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The Boat Race 1841

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5th Boat Race
1841 Oxford-Cambridge Boat Race.jpg
The Boat Race of 1841
Date 14 April 1841 (1841-04-14)
Winner Cambridge
Margin of victory 22 lengths
Winning time 32 minutes 30 seconds
Overall record
Umpire R. G. Walls (Oxford)
T. S. Egan (Cambridge)
Mr Antrobus (referee)

The 5th Boat Race took place on the River Thames on 14 April 1841. It was the fourth of the University Boat Races, a side-by-side rowing competition between the University of Oxford and the University of Cambridge, to be contested in London. The race was held between Westminster Bridge and Putney Bridge and was won by Cambridge, whose crew featured two pairs of brothers rowing, who defeated Oxford by a distance of 22 lengths in a time of 32 minutes and 30 seconds. The victory took the overall record in the event to 4–1 in Cambridge's favour.


The Boat Race is a side-by-side rowing competition between the University of Oxford (sometimes referred to as the "Dark Blues")[1] and the University of Cambridge (sometimes referred to as the "Light Blues").[1] The race was first held in 1829, and takes place on the River Thames in southwest London.[2][3] Cambridge went into the race as reigning champions, having won the previous year's race by three-quarters of a length.[4]

There was some disagreement over the day selected for the race, mainly in an attempt to coincide with a suitable tide.[5] The Cambridge cox for the 1839 race, Thomas Selby Egan, along with Oxford's R. G. Walls were umpires for the race along with referee Edmund Antrobus from St John's College, Cambridge.[6] Both universities rowed in boats constructed by Searle of Stangate;[6][7] the vessels were "justly and generally admired", the only significant difference between them being that Oxford's boat was carvel built while Cambridge's was clinker built.[8] The race took place on a five-and-three-quarter-mile (9.2 km) stretch of the Thames between Westminster Bridge and Putney Bridge.[9][10] No arrangements had been made for the police to keep the course clear: according to Cambridge's number seven George Denman "it was often ticklish work for the coxswains to decide whether to go ahead or astern of a train of barges catering across the river".[11] According to a report in The Morning Chronicle, "both crews ... have agreed that the match will be off if any of the steamers attempt to lead".[12]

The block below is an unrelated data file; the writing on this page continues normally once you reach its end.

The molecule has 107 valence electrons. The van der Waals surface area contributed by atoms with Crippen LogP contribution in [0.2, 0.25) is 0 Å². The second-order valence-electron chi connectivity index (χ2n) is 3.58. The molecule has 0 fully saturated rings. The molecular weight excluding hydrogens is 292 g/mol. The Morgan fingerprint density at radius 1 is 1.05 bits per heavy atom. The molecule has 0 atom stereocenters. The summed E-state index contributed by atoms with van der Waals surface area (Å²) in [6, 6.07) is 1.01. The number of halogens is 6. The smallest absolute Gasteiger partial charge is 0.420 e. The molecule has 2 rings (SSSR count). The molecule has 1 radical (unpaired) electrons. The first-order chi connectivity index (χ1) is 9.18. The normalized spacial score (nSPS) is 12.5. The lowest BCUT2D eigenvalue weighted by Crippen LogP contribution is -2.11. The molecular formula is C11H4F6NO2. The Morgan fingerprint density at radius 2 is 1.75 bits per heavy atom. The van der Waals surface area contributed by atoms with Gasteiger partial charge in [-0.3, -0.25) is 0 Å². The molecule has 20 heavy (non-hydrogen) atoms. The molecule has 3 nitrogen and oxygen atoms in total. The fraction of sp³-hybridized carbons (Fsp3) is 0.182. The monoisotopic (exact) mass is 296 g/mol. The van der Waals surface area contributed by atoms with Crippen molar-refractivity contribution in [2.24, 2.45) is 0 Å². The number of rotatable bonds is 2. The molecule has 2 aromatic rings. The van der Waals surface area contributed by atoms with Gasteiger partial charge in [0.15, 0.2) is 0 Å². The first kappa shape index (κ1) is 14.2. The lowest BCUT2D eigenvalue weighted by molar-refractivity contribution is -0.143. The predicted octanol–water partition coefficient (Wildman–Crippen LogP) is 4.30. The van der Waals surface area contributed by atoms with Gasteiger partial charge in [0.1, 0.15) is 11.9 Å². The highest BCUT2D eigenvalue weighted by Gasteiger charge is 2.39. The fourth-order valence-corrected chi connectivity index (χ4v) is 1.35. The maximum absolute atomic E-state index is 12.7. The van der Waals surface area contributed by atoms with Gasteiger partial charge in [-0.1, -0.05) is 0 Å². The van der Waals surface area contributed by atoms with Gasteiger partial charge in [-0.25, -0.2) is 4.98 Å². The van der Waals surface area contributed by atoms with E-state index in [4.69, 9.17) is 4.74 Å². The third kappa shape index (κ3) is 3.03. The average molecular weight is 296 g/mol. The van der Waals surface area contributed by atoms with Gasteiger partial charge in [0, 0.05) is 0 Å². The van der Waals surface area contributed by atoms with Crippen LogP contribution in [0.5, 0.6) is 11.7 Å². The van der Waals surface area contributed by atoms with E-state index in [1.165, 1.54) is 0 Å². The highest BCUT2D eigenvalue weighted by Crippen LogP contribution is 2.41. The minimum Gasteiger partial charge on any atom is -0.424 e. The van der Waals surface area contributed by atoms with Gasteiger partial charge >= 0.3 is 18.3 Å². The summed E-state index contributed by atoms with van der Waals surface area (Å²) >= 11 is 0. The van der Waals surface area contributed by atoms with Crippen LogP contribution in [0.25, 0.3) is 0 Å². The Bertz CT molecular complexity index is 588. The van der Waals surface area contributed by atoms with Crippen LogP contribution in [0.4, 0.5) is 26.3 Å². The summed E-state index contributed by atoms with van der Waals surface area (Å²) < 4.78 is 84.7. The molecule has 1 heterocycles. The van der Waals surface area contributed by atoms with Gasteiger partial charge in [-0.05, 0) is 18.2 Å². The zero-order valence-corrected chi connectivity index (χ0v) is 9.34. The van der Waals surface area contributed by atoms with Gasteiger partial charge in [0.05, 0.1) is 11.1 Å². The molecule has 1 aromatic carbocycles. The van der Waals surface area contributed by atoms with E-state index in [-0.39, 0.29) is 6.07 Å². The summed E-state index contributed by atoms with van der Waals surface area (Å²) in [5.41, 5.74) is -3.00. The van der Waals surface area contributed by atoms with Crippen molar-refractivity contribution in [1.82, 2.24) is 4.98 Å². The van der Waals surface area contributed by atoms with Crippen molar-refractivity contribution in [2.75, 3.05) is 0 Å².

Oxford arrived at the Thames fifteen days prior the race, and rowed the full course; Cambridge started their practice runs four days later,[5] often racing against a crew from the Cambridge Subscription Room (who subsequently won the Grand Challenge Cup at the Henley Royal Regatta).[13] George Denman suffered an injury during practice, struck "by a tremendous blow on the shoulder" which was all but cured by the application of "just one leech".[14] Oxford's crew was not settled until three days before the race, when they competed against a crew from Leander Club.[8]


The Cambridge crew weighed an average of 11 st 4.625 lb (71.8 kg), 0.5 pounds (0.2 kg) per rower more than their Dark Blue opposition.[6] Cambridge's crew contained three Blues: John Matthew Ridley, Francis Penrose and Charles Marsh Vialls, all of whom had rowed in the previous year's race. Similarly, Oxford saw the return of four members with Boat Race experience: Jacob G. Mountain, E. Royds, G. Meynell and J. J. T. Somers-Cocks.[15] For the first time in the history of the race, two pairs of brothers rowed for Cambridge, the Crokers (Joseph and William) and the Denmans (George and Lewis).[16][17]